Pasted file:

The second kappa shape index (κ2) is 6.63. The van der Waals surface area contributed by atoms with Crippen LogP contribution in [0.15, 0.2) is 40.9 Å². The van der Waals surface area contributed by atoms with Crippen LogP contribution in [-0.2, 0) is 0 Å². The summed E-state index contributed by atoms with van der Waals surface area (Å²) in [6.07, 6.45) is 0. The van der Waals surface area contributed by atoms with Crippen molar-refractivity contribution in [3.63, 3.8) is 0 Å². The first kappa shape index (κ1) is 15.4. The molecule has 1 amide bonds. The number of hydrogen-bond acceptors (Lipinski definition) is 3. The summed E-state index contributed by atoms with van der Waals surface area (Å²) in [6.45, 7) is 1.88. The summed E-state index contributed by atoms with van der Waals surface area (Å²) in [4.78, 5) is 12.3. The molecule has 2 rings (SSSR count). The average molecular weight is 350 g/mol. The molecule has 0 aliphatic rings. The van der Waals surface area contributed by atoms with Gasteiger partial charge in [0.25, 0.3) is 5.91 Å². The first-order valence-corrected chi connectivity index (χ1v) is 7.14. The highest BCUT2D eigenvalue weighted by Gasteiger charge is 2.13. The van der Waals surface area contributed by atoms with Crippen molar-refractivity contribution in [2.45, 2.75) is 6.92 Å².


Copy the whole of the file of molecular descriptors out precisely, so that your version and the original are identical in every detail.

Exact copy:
The second kappa shape index (κ2) is 6.63. The van der Waals surface area contributed by atoms with Crippen LogP contribution in [0.15, 0.2) is 40.9 Å². The van der Waals surface area contributed by atoms with Crippen LogP contribution in [-0.2, 0) is 0 Å². The summed E-state index contributed by atoms with van der Waals surface area (Å²) in [6.07, 6.45) is 0. The van der Waals surface area contributed by atoms with Crippen molar-refractivity contribution in [3.63, 3.8) is 0 Å². The first kappa shape index (κ1) is 15.4. The molecule has 1 amide bonds. The number of hydrogen-bond acceptors (Lipinski definition) is 3. The summed E-state index contributed by atoms with van der Waals surface area (Å²) in [6.45, 7) is 1.88. The summed E-state index contributed by atoms with van der Waals surface area (Å²) in [4.78, 5) is 12.3. The molecule has 2 rings (SSSR count). The average molecular weight is 350 g/mol. The molecule has 0 aliphatic rings. The van der Waals surface area contributed by atoms with Gasteiger partial charge in [0.25, 0.3) is 5.91 Å². The first-order valence-corrected chi connectivity index (χ1v) is 7.14. The highest BCUT2D eigenvalue weighted by Gasteiger charge is 2.13. The van der Waals surface area contributed by atoms with Crippen molar-refractivity contribution in [2.45, 2.75) is 6.92 Å².